3- The “United States” is a declining empire that can’t be saved by elections. Radical movements have arisen and won’t go away for the time being. I have learned about and traced all the problems of America back thousands of years, and now the consequences are not difficult to foresee. It’s rather useless now to participate, and so I’ll be a spectator.

4- I think a moral objection to the whole concept of this country in itself (without reference to the particular elements it subjugates or falsely represents) is developing within my indigenous mind.

5- I have the odd, but justifiable conviction that small, traditional monarchies like Bhutan are the only ones worth fighting for. I do care for the peoples of this country, but I wouldn’t fight for the country in itself.

Polemical topics for polytheists (part 9): Politics

***As a very brief preface, I am most pleased to return once again to writing here after a very busy term at college. I have greatly missed all the excellent learning I gain through reflection, writing and discussion, which are always a blessing to my spirit.

First view: Polytheism ought to follow Liberalism on the left, because religious monotheists tend to take the right.

Second view: Polytheism ought to follow Conservativism on the right, because Liberalism is often antithetical to tradition, religion and culture.

Balanced view: Polytheism needs both right and left, and at the same time, must move beyond this often stifling dualism.  

 The origin of the political left and right parties has already been mentioned previously. Within the faulty Athenian system of democracy, which lacked the balancing presence of a king, the nobles were divided against the commons. This was later transferred to Rome upon the overthrow of the monarchy in 509 BCE, after which the Senate found itself constantly at odds with the Plebian common classes.* This situation in politics has earlier (though not necessarily related) origins in monotheistic morality and ideology, i.e. the good against the evil. Although a form of this dualism existed in Egyptian and other polytheisms, it differed from the monotheistic in that it assigned an eternal God to both sides, to suggest an inherent balance and cycle in the forces of nature and reality, a notion well illustrated by the symbol of yin and yang. Monotheism on the other hand placed supremacy for a single universal good that was to battle with a single universal devil (who represented matter and native Gods) and win in a linear fashion towards the end of times. The purpose of mentioning this here becomes evident when we reflect on the current state of political ideology and activity, particularly in the West; the Left and the Right are at total war for domination and are acting with the same sort of reckless and linear behavior that makes monotheism dangerous. There is hardly any room for dialogue and exchange; the use of a particular expression, sometimes a single term, can mark someone out as a member of the other side, and that often leads to immediate conflict and little understanding. What deepens and perpetuates this division is that the “liberalism” and “conservatism” have gone beyond politics and established themselves firmly in culture and language. But where does polytheism stand here? A simple answer: both above and in the middle. The Left has the wisdom of condemning the modern world’s assaults and pollutions against nature, and they do very well to support indigenous people, reduce the excesses of monotheistic domination, and advocate for population control. On the other hand, the great value of the Right comes from their deep concern for the family, ethnic culture, security and prosperity. Polytheism requires both to flourish, and although this is difficult, it is possible and reasonable to shift our support from one party candidate or platform to another, according to the nature of the occasion and urgency of time. No one party or politician is an “angel” or “devil”, in spite of how disappointed we may be. Polytheism is a balanced identity and way of life that can bring the balance desperately needed in modern politics. The more we look into history and understand its complex events and ideas, the more we will see value in not being firmly partial to one outer group or the other. Our inner groups, that form the basis of our identity, must be stable and constant, but politics shifts with time, because it has to do with the needs and concerns of a huge, complicated and unstable group like a nation.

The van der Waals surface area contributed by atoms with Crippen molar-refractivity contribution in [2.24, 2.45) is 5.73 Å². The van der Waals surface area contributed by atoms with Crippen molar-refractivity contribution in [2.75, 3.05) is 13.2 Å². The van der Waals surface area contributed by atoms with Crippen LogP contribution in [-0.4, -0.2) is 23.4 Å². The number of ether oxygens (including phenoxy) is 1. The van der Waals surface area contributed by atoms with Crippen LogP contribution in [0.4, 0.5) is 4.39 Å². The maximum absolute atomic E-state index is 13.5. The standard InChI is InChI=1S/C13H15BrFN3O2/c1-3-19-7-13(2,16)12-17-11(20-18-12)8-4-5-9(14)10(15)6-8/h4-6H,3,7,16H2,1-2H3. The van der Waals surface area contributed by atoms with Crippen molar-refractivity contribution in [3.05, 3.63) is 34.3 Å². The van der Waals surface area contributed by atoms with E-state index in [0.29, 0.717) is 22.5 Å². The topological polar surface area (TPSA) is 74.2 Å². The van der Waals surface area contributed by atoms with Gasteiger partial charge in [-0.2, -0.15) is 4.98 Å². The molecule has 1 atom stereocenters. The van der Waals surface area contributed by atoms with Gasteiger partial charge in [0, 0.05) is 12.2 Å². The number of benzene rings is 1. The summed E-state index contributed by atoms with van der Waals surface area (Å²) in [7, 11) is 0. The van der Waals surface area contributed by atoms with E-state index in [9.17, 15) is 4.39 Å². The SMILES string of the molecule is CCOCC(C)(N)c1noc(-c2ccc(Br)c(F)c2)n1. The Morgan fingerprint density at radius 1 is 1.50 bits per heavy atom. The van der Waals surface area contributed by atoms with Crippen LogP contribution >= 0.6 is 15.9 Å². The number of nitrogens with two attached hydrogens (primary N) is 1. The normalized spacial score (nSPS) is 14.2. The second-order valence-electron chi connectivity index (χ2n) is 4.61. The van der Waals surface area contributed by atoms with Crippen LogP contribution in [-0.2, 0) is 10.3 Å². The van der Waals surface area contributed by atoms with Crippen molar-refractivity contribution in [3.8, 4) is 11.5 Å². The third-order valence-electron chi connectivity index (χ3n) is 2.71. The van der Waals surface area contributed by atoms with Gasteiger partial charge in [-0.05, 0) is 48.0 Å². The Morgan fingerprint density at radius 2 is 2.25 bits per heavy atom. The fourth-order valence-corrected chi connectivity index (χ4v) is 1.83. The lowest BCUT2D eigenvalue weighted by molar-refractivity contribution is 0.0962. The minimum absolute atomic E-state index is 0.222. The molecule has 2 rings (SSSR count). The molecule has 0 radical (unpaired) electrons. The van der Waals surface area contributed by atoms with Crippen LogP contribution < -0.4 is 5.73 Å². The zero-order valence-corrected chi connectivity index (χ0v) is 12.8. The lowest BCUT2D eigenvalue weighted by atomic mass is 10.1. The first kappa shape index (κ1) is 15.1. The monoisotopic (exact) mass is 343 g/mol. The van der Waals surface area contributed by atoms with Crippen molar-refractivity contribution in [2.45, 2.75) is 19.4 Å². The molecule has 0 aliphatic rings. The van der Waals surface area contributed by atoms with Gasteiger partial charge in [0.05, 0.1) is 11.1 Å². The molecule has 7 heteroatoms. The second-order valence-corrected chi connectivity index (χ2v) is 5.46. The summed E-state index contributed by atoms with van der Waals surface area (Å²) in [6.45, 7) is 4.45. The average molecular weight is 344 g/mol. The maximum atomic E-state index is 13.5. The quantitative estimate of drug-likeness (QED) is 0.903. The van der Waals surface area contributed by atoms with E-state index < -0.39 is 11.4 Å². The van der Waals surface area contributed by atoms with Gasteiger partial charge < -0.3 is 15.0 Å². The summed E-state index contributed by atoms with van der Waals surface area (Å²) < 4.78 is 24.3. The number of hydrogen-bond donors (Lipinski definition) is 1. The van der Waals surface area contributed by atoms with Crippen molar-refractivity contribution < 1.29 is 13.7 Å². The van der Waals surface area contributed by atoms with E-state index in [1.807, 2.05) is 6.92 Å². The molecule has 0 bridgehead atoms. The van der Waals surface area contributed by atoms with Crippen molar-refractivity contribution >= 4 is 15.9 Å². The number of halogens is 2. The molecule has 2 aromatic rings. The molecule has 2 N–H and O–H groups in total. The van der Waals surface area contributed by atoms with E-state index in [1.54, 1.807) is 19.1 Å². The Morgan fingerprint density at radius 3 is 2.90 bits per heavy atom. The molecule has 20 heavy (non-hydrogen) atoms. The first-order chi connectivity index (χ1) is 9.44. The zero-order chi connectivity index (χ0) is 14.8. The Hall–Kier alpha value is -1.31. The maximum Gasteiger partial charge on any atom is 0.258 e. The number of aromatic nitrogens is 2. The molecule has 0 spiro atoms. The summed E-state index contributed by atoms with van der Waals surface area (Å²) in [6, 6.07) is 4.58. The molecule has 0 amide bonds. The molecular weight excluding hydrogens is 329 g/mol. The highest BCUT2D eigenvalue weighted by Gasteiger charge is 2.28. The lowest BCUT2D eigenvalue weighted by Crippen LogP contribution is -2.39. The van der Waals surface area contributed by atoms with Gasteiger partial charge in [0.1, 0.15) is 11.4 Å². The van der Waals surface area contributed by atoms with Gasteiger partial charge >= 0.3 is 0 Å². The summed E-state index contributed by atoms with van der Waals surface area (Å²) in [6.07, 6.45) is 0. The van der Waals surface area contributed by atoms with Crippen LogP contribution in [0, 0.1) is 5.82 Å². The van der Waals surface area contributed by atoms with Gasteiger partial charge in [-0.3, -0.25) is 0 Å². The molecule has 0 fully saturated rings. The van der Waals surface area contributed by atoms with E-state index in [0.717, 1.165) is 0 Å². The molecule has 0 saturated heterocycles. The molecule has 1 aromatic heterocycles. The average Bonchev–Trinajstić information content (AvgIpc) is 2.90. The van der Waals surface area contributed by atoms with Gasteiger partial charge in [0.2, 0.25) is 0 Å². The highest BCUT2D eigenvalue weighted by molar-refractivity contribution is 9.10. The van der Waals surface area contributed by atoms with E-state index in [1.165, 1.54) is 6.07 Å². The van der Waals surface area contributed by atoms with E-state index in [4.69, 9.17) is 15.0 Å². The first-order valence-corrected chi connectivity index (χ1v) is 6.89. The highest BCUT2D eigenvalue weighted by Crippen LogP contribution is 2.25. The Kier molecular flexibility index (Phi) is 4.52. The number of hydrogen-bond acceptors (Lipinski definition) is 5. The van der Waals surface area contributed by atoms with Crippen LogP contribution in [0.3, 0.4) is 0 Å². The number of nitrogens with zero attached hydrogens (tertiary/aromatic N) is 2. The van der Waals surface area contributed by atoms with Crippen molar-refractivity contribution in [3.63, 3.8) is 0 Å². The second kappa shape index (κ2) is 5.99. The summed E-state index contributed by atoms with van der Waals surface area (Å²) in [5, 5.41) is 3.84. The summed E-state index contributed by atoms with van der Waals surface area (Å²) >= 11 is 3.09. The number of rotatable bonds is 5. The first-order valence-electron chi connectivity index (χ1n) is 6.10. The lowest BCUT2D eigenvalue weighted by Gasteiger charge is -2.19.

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* A condition that led to several conflicts in the history of the Roman Republic, most notably that between Julius Caesar and Pompey which created the even more oppressive and unstable Roman Empire.